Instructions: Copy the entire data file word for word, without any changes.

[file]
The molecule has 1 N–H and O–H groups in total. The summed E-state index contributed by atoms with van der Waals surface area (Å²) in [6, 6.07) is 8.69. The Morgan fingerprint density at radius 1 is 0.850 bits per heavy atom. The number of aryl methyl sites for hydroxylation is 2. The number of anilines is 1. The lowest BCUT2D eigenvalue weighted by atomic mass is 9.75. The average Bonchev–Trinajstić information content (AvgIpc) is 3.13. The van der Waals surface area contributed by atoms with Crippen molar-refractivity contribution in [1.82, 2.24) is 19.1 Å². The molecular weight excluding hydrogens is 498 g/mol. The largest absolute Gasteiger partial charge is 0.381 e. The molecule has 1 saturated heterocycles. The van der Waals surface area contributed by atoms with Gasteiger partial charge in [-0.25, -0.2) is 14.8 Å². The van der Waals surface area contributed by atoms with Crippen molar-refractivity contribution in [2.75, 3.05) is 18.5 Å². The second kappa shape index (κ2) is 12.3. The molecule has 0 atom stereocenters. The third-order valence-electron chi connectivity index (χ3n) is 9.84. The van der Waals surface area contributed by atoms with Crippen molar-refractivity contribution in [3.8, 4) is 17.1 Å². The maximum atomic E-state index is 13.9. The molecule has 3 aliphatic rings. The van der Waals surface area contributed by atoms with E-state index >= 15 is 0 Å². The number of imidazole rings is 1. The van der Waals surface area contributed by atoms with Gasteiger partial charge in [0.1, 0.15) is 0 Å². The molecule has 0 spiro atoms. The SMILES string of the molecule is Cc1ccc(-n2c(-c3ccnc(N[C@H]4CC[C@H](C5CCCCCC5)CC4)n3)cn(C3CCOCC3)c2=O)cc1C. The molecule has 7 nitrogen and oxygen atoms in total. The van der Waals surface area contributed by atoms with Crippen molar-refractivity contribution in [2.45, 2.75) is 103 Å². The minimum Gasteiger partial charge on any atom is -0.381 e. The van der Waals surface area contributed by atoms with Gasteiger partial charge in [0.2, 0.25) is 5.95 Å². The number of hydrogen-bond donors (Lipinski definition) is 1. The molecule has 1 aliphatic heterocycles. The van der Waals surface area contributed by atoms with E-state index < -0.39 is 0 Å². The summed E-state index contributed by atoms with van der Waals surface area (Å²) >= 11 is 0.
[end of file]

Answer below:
The molecule has 1 N–H and O–H groups in total. The summed E-state index contributed by atoms with van der Waals surface area (Å²) in [6, 6.07) is 8.69. The Morgan fingerprint density at radius 1 is 0.850 bits per heavy atom. The number of aryl methyl sites for hydroxylation is 2. The number of anilines is 1. The lowest BCUT2D eigenvalue weighted by atomic mass is 9.75. The average Bonchev–Trinajstić information content (AvgIpc) is 3.13. The van der Waals surface area contributed by atoms with Crippen molar-refractivity contribution in [1.82, 2.24) is 19.1 Å². The molecular weight excluding hydrogens is 498 g/mol. The largest absolute Gasteiger partial charge is 0.381 e. The molecule has 1 saturated heterocycles. The van der Waals surface area contributed by atoms with Gasteiger partial charge in [-0.25, -0.2) is 14.8 Å². The van der Waals surface area contributed by atoms with Crippen molar-refractivity contribution in [2.75, 3.05) is 18.5 Å². The second kappa shape index (κ2) is 12.3. The molecule has 0 atom stereocenters. The third-order valence-electron chi connectivity index (χ3n) is 9.84. The van der Waals surface area contributed by atoms with Crippen molar-refractivity contribution in [3.8, 4) is 17.1 Å². The maximum atomic E-state index is 13.9. The molecule has 3 aliphatic rings. The van der Waals surface area contributed by atoms with E-state index >= 15 is 0 Å². The number of imidazole rings is 1. The van der Waals surface area contributed by atoms with Gasteiger partial charge in [0.1, 0.15) is 0 Å². The molecule has 0 spiro atoms. The SMILES string of the molecule is Cc1ccc(-n2c(-c3ccnc(N[C@H]4CC[C@H](C5CCCCCC5)CC4)n3)cn(C3CCOCC3)c2=O)cc1C. The molecule has 7 nitrogen and oxygen atoms in total. The van der Waals surface area contributed by atoms with Crippen molar-refractivity contribution in [2.45, 2.75) is 103 Å². The minimum Gasteiger partial charge on any atom is -0.381 e. The van der Waals surface area contributed by atoms with Gasteiger partial charge in [0.2, 0.25) is 5.95 Å². The number of hydrogen-bond donors (Lipinski definition) is 1. The molecule has 1 aliphatic heterocycles. The van der Waals surface area contributed by atoms with E-state index < -0.39 is 0 Å². The summed E-state index contributed by atoms with van der Waals surface area (Å²) >= 11 is 0.